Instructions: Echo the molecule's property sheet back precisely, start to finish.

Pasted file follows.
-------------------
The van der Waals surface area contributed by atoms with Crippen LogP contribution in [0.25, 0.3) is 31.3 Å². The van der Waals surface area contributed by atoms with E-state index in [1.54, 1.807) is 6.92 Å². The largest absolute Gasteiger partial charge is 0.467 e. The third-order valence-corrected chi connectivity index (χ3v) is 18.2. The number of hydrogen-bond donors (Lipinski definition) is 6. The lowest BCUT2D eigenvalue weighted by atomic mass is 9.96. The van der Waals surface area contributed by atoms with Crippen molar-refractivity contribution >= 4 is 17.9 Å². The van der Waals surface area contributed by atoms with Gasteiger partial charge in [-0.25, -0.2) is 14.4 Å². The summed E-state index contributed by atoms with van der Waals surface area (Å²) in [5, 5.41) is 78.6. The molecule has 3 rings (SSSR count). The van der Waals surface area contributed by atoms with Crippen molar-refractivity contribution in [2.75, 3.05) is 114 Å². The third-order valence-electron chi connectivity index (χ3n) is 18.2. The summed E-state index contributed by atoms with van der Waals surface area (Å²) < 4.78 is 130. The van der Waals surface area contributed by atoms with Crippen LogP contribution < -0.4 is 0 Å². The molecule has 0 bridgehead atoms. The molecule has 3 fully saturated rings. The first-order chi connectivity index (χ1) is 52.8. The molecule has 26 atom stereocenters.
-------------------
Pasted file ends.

The van der Waals surface area contributed by atoms with Crippen LogP contribution in [0.25, 0.3) is 31.3 Å². The van der Waals surface area contributed by atoms with E-state index in [1.54, 1.807) is 6.92 Å². The largest absolute Gasteiger partial charge is 0.467 e. The third-order valence-corrected chi connectivity index (χ3v) is 18.2. The number of hydrogen-bond donors (Lipinski definition) is 6. The lowest BCUT2D eigenvalue weighted by atomic mass is 9.96. The van der Waals surface area contributed by atoms with Crippen molar-refractivity contribution >= 4 is 17.9 Å². The van der Waals surface area contributed by atoms with Gasteiger partial charge in [-0.25, -0.2) is 14.4 Å². The summed E-state index contributed by atoms with van der Waals surface area (Å²) in [5, 5.41) is 78.6. The molecule has 3 rings (SSSR count). The van der Waals surface area contributed by atoms with Crippen molar-refractivity contribution in [2.75, 3.05) is 114 Å². The third-order valence-electron chi connectivity index (χ3n) is 18.2. The summed E-state index contributed by atoms with van der Waals surface area (Å²) < 4.78 is 130. The van der Waals surface area contributed by atoms with Crippen LogP contribution < -0.4 is 0 Å². The molecule has 0 bridgehead atoms. The molecule has 3 fully saturated rings. The first-order chi connectivity index (χ1) is 52.8. The molecule has 26 atom stereocenters.